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Metro Snapshot: April 20, 2009

<strong>For all that you need to know today, read the Metro Snapshot.</strong>

HELD HOSTAGE: Police were on scene after at least one gunman boarded a Canada-bound flight from Jamaica and was reportedly holding hostages. A spokesperson said few passengers had boarded the plane at the time the situation began.

THE YOUNG AND THE JOBLESS: Among the ways the current recession differs from previous downturns is the rate at which young people have found themselves tossed out of the workforce. Many recent university graduates, some of whom began jobs immediately after wrapping up their studies, have gone back to living with their parents and working minimum wage jobs since becoming casualties of cost-cutting layoffs.

NO MORE PAIN: "Pain at the pump" was among the more dominant headlines last summer as skyrocketing oil prices took a big chunk out of consumers' wallets and added fuel to the fire for the auto industry's green movement. This summer, however, drivers will likely enjoy one of the few silver linings to the recent economic misery as a drop in demand is expected to keep gas prices at their current rate.

TRYING TIME: As the mystery surrounding Tori Stafford's disappearance grows, stress lines among the girl's friends and family were deepening. Despite an outpouring of community support, the girl's father told reporters that "everybody is starting to crack," even as police intensified their search.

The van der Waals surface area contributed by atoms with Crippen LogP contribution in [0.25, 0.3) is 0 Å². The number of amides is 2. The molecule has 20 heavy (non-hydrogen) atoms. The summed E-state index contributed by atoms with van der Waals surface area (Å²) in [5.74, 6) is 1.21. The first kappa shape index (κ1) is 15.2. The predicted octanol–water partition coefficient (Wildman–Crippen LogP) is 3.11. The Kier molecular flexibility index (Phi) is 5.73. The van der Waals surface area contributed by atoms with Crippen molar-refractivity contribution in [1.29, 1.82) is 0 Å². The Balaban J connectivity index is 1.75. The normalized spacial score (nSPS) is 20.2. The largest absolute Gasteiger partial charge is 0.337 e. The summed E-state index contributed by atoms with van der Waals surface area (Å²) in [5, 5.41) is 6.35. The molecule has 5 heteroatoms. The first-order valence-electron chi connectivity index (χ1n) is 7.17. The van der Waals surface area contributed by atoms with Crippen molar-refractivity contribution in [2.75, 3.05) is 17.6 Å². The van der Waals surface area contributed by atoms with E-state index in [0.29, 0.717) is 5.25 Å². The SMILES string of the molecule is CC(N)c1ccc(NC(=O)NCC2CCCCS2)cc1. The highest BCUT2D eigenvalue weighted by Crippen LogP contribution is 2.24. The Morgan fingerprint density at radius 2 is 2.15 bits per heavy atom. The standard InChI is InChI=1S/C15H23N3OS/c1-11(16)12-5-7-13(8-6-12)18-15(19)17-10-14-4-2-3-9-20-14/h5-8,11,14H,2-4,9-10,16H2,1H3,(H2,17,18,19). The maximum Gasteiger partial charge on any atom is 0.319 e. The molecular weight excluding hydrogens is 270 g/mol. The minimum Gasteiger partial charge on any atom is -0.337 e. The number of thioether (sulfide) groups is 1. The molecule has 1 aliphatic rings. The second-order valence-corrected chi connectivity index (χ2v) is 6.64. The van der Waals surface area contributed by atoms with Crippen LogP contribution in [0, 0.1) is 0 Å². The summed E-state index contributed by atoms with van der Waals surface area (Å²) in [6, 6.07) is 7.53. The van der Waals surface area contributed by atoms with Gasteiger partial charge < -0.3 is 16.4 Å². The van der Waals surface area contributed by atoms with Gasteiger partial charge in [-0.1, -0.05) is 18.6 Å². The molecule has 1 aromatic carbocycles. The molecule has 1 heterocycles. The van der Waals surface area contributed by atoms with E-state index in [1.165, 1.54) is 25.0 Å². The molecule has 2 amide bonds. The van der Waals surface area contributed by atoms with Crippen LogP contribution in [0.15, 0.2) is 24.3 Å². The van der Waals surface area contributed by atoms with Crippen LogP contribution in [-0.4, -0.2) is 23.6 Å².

ILLICIT GAINS: Convicted murderer Colin Thatcher likely considers himself lucky to be living in Saskatchewan, because there is no law preventing him from pocketing profits from his memoirs. Thatcher, who has maintained his innocence since his ex-wife was found bludgeoned and shot to death, would be unable to collect proceeds in provinces that forbid criminals from profiting from their crimes.

HAIL TO THE CHIEF: The Summit of The Americas began with some anxiety over tension between the United States and countries such as Venezuela and Cuba. However, world leaders -- including Prime Minister Stephen Harper -- emerged from the meeting hailing the new approach of President Barack Obama. For his part, Obama signalled his hopes for renewed relationships in South America, but said success would be found in "deeds" and not words.

Another person who found success at the summit was Uruguayan journalist Eduardo Galeano. The author of "Open Veins of Latin America: Five Centuries of the Pillage of a Continent" saw his book rocket to the top of bestseller lists after Venezuelan President Hugo Chavez gave a copy of it to President Obama.

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